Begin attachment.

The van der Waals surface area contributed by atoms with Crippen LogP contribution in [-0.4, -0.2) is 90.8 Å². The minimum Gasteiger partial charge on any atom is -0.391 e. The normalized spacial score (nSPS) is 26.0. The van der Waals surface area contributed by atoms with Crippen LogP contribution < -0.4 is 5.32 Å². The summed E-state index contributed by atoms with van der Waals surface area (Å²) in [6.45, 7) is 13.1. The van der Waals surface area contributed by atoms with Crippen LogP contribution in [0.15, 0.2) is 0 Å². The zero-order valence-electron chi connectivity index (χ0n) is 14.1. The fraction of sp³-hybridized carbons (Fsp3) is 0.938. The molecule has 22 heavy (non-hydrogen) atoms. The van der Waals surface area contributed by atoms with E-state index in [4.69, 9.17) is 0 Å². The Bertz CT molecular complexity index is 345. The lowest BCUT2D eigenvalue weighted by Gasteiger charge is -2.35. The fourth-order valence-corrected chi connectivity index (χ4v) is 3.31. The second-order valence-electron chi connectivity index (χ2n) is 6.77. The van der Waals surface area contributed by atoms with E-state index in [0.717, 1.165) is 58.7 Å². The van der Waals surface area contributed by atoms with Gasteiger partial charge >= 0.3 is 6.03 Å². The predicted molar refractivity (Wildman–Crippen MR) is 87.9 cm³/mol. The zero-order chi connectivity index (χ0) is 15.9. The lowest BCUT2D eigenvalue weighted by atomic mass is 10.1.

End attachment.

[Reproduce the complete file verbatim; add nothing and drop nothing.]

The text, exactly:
The van der Waals surface area contributed by atoms with Crippen LogP contribution in [-0.4, -0.2) is 90.8 Å². The minimum Gasteiger partial charge on any atom is -0.391 e. The normalized spacial score (nSPS) is 26.0. The van der Waals surface area contributed by atoms with Crippen LogP contribution < -0.4 is 5.32 Å². The summed E-state index contributed by atoms with van der Waals surface area (Å²) in [6.45, 7) is 13.1. The van der Waals surface area contributed by atoms with Crippen LogP contribution in [0.15, 0.2) is 0 Å². The zero-order valence-electron chi connectivity index (χ0n) is 14.1. The fraction of sp³-hybridized carbons (Fsp3) is 0.938. The molecule has 22 heavy (non-hydrogen) atoms. The van der Waals surface area contributed by atoms with E-state index in [4.69, 9.17) is 0 Å². The Bertz CT molecular complexity index is 345. The lowest BCUT2D eigenvalue weighted by Gasteiger charge is -2.35. The fourth-order valence-corrected chi connectivity index (χ4v) is 3.31. The second-order valence-electron chi connectivity index (χ2n) is 6.77. The van der Waals surface area contributed by atoms with E-state index in [0.717, 1.165) is 58.7 Å². The van der Waals surface area contributed by atoms with Gasteiger partial charge >= 0.3 is 6.03 Å². The predicted molar refractivity (Wildman–Crippen MR) is 87.9 cm³/mol. The zero-order chi connectivity index (χ0) is 15.9. The lowest BCUT2D eigenvalue weighted by atomic mass is 10.1.